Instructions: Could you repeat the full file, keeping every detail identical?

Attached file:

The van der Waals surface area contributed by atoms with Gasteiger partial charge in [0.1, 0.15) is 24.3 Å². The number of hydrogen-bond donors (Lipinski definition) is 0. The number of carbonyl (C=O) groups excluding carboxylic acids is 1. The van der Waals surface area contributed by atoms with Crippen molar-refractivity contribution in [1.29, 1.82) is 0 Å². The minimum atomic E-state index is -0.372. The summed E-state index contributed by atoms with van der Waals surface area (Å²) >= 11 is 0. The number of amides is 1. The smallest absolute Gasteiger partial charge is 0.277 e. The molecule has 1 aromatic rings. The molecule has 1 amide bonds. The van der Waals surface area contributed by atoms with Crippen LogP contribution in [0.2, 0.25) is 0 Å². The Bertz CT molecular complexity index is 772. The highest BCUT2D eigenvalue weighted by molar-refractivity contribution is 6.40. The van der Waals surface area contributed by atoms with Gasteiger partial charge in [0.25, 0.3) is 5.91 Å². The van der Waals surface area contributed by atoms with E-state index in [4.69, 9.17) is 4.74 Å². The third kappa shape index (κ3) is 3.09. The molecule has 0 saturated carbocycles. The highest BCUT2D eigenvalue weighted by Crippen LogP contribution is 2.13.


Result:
The van der Waals surface area contributed by atoms with Gasteiger partial charge in [0.1, 0.15) is 24.3 Å². The number of hydrogen-bond donors (Lipinski definition) is 0. The number of carbonyl (C=O) groups excluding carboxylic acids is 1. The van der Waals surface area contributed by atoms with Crippen molar-refractivity contribution in [1.29, 1.82) is 0 Å². The minimum atomic E-state index is -0.372. The summed E-state index contributed by atoms with van der Waals surface area (Å²) >= 11 is 0. The number of amides is 1. The smallest absolute Gasteiger partial charge is 0.277 e. The molecule has 1 aromatic rings. The molecule has 1 amide bonds. The van der Waals surface area contributed by atoms with Crippen LogP contribution in [0.2, 0.25) is 0 Å². The Bertz CT molecular complexity index is 772. The highest BCUT2D eigenvalue weighted by molar-refractivity contribution is 6.40. The van der Waals surface area contributed by atoms with Gasteiger partial charge in [0.25, 0.3) is 5.91 Å². The van der Waals surface area contributed by atoms with E-state index in [4.69, 9.17) is 4.74 Å². The third kappa shape index (κ3) is 3.09. The molecule has 0 saturated carbocycles. The highest BCUT2D eigenvalue weighted by Crippen LogP contribution is 2.13.